Real People: My wife doesn't understand a thing I say

A new book from America promises you'll never have to yell at your partner again. TIM DOWLING tries it out on his bolshy missus
The latest book to come out of the Harvard Negotiation Project ("a think tank to produce ideas useful to real people") is Difficult Conversations. In 1981, the think tank produced the best-selling Getting to YES, a guide to effective negotiation and problem solving. Difficult Conversations brings 15 years of research to bear on the kinds of discussions had every day by couples, colleagues, friends and family, and to shed light on the dysfunctional rag-bag of bickering we all call communication.

By the time I had finished the introduction, I realised the book presented an almost perfect antithesis to the kind of conversational style favoured by my wife and myself. My wife is the foremost practitioner of a negotiating method called Getting to F--K OFF, and all our conversations are difficult ones. A typical dialogue goes like this:

Me: What are we having for supper?

Her: Why are you asking me?

Me: To find out what you want.

Her: I'm not having that lamb.

Me: Oh... Pasta?

Her: All right, but if you think I'm cooking you can fuck off.

Faced with the prospect of continuing in this vein for an hour, you can see how Home Front In The Garden suddenly becomes must-see viewing.

The bad news is that nowhere in Difficult Conversations is there a chapter on how to avoid them. "You can't get rid of these conversations," says Bruce Patton, one of the authors. "They're part of life." The trick, according to the book, is to look at what is going on in the conversation, which is actually three conversations. The "What Happened?" conversation is the process of presenting one's own conclusions, and of laying blame. An underlying "Emotional Conversation" proceeds according to the shifting feelings of the participants. Finally an "Identity Conversation" has to do with the things we say primarily to safeguard our idea of ourselves.

Patton and his co-author Douglas Stone wear their conversational mastery highly, although they have the disconcerting habit of slipping into role- play, so that one of them is suddenly being me, and I realise I'm supposed to be my wife. In showing me some alternative approaches to our domestic conversational brinkmanship, Patton says things that have never come out of my mouth before, and I say "F--k off." But Stone and Patton are by no means a pair of touchy-feely self-help gurus, and their qualifications are impressive. "I trained both sides," says Patton, "both the white cabinet and the ANC's negotiating committee in South Africa, before they went into their constitutional talks. Doug's worked with both sides in Cyprus for years." With their know-how, they could probably teach Michael Winner how to order a meal without getting thrown out of the restaurant.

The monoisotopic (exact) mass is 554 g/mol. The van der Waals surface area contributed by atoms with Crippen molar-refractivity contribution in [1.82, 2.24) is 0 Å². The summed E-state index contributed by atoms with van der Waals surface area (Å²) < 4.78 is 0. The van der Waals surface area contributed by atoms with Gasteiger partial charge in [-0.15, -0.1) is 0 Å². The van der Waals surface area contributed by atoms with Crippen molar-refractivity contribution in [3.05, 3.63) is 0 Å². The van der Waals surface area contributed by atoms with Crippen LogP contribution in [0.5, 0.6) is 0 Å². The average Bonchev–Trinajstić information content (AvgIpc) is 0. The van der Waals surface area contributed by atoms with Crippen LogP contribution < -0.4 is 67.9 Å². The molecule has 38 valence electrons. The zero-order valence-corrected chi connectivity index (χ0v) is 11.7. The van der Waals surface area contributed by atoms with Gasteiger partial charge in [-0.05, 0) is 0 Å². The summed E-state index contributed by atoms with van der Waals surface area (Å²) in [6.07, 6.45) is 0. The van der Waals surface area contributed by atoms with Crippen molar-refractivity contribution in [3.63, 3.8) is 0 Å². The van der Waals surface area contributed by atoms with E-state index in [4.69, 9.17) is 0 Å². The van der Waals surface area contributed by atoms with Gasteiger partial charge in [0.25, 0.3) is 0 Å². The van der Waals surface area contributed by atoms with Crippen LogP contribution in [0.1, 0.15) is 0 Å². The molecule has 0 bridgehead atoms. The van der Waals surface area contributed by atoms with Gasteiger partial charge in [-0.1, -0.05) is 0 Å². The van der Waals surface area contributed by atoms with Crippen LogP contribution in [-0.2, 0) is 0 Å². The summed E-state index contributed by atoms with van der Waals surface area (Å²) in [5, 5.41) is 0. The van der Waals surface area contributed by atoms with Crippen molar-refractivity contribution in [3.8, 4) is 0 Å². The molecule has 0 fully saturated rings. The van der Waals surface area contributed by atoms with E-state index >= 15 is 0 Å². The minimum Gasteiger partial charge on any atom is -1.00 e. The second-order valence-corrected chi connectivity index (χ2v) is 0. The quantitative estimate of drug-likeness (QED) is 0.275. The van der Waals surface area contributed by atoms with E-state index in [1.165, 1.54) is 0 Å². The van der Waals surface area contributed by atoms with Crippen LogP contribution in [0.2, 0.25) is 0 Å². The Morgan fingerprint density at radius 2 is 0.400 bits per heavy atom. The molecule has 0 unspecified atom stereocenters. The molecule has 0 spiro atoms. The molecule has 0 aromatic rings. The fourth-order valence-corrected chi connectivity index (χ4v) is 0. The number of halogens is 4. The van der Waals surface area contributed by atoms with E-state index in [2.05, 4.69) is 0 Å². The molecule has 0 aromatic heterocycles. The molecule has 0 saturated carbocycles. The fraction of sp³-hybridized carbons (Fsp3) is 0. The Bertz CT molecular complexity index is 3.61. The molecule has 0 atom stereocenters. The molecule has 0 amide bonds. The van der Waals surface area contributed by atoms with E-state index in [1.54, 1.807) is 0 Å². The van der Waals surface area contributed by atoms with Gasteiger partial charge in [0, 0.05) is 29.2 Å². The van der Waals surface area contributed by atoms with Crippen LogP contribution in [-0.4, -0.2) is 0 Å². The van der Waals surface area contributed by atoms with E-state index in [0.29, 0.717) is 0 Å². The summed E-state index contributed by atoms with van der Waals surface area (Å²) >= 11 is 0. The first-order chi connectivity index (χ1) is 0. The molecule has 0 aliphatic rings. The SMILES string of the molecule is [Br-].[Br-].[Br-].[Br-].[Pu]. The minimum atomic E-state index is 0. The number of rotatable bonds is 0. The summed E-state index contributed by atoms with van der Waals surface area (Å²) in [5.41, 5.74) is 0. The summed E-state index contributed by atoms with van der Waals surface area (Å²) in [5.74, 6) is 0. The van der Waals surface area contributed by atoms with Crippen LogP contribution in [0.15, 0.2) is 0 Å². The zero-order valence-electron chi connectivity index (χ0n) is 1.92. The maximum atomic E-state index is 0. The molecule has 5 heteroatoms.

The book is no quick fix, rather a practical system based on a thorough understanding of what works and what doesn't, one which has helped the authors in their lives. Stone says his conversational skills have gone from "slightly below average to five times better". Their analysis of conversation is complex, but the kernel of their technique is to avoid a confrontation based on convincing the other person that they are wrong, and to start instead with the "Third Story", the gap between each conversant's version of the same event.

My wife's technique is strangely similar, but it also allows her to win almost every argument on a rhetorical level. She somehow manages to exploit the gap between our versions of events, and second-guess my emotional response. In fact the half leg of lamb in the fridge (which she bought) is rapidly approaching its sell-by-date. I know she feels stupid for buying it in the first place. I know she feels guilty about not wanting to eat it night after night, and I know she will feel worse when, at the end of the week, it is thrown away. So why do I feel guilty for raising the issue? Why do I feel like I'm playing conversational tennis with a hole in my racket?

There is some hope for me, however. I gave her Difficult Conversations to read, having first been assured by its authors that the techniques cannot be used for evil, and she found it extremely interesting. Perhaps now we can begin to get beyond these petty conversational games, and I can stop losing.

While reluctant to comment on my case directly, Patton and Stone pointed out to me that much of wife's pre-emptive aggression probably stems from her feeling chronically underappreciated. I went home and told her, apropos of nothing, that I appreciated everything she did, even if I didn't always say so. A small, strange smile formed on her lips before she turned away and said, "Oh, f--k off".

'Difficult Conversations' is published by Michael Joseph, pounds 12.99.

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